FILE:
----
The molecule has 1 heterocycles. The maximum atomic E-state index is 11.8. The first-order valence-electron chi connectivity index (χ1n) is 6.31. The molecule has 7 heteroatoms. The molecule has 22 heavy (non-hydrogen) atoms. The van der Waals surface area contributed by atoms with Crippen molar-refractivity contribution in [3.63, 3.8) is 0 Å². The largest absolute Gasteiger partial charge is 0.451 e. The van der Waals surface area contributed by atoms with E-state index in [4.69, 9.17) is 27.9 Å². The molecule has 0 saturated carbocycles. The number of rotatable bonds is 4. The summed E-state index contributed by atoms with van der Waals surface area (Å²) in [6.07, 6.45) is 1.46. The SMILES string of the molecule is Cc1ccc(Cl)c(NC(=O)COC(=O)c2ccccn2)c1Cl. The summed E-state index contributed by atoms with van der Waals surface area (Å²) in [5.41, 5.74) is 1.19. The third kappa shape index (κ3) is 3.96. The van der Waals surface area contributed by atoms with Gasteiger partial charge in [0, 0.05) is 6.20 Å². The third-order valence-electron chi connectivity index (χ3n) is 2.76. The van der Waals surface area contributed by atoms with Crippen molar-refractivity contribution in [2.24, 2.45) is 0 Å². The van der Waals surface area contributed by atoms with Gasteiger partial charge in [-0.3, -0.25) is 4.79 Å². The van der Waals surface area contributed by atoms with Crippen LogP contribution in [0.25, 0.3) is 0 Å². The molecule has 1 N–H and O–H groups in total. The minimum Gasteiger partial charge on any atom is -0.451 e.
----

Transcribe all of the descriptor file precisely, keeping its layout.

The molecule has 1 heterocycles. The maximum atomic E-state index is 11.8. The first-order valence-electron chi connectivity index (χ1n) is 6.31. The molecule has 7 heteroatoms. The molecule has 22 heavy (non-hydrogen) atoms. The van der Waals surface area contributed by atoms with Crippen molar-refractivity contribution in [3.63, 3.8) is 0 Å². The largest absolute Gasteiger partial charge is 0.451 e. The van der Waals surface area contributed by atoms with E-state index in [4.69, 9.17) is 27.9 Å². The molecule has 0 saturated carbocycles. The number of rotatable bonds is 4. The summed E-state index contributed by atoms with van der Waals surface area (Å²) in [6.07, 6.45) is 1.46. The SMILES string of the molecule is Cc1ccc(Cl)c(NC(=O)COC(=O)c2ccccn2)c1Cl. The summed E-state index contributed by atoms with van der Waals surface area (Å²) in [5.41, 5.74) is 1.19. The third kappa shape index (κ3) is 3.96. The van der Waals surface area contributed by atoms with Gasteiger partial charge in [0, 0.05) is 6.20 Å². The third-order valence-electron chi connectivity index (χ3n) is 2.76. The van der Waals surface area contributed by atoms with Crippen molar-refractivity contribution in [2.24, 2.45) is 0 Å². The van der Waals surface area contributed by atoms with Gasteiger partial charge in [-0.3, -0.25) is 4.79 Å². The van der Waals surface area contributed by atoms with Crippen LogP contribution in [0.25, 0.3) is 0 Å². The molecule has 1 N–H and O–H groups in total. The minimum Gasteiger partial charge on any atom is -0.451 e.